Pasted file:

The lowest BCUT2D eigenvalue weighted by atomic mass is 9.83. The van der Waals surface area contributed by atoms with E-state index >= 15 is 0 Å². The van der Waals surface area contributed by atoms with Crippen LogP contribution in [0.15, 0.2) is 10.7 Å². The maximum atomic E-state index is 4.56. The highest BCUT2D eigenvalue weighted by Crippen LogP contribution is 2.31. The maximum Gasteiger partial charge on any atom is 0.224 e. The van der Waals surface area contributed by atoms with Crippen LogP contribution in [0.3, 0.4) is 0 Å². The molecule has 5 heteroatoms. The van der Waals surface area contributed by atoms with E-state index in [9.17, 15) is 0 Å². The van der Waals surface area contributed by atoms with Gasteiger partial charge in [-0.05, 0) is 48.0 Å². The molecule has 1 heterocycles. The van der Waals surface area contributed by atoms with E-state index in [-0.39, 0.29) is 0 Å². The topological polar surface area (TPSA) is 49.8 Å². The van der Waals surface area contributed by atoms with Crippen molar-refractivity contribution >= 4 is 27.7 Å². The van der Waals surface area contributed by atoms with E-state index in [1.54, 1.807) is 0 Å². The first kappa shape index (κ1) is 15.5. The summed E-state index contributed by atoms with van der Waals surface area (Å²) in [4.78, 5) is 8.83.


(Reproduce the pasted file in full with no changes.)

The lowest BCUT2D eigenvalue weighted by atomic mass is 9.83. The van der Waals surface area contributed by atoms with E-state index >= 15 is 0 Å². The van der Waals surface area contributed by atoms with Crippen LogP contribution in [0.15, 0.2) is 10.7 Å². The maximum atomic E-state index is 4.56. The highest BCUT2D eigenvalue weighted by Crippen LogP contribution is 2.31. The maximum Gasteiger partial charge on any atom is 0.224 e. The van der Waals surface area contributed by atoms with Crippen LogP contribution in [0.3, 0.4) is 0 Å². The molecule has 5 heteroatoms. The van der Waals surface area contributed by atoms with E-state index in [9.17, 15) is 0 Å². The van der Waals surface area contributed by atoms with Gasteiger partial charge in [-0.05, 0) is 48.0 Å². The molecule has 1 heterocycles. The van der Waals surface area contributed by atoms with E-state index in [-0.39, 0.29) is 0 Å². The topological polar surface area (TPSA) is 49.8 Å². The van der Waals surface area contributed by atoms with Crippen molar-refractivity contribution >= 4 is 27.7 Å². The van der Waals surface area contributed by atoms with E-state index in [1.54, 1.807) is 0 Å². The first kappa shape index (κ1) is 15.5. The summed E-state index contributed by atoms with van der Waals surface area (Å²) in [4.78, 5) is 8.83.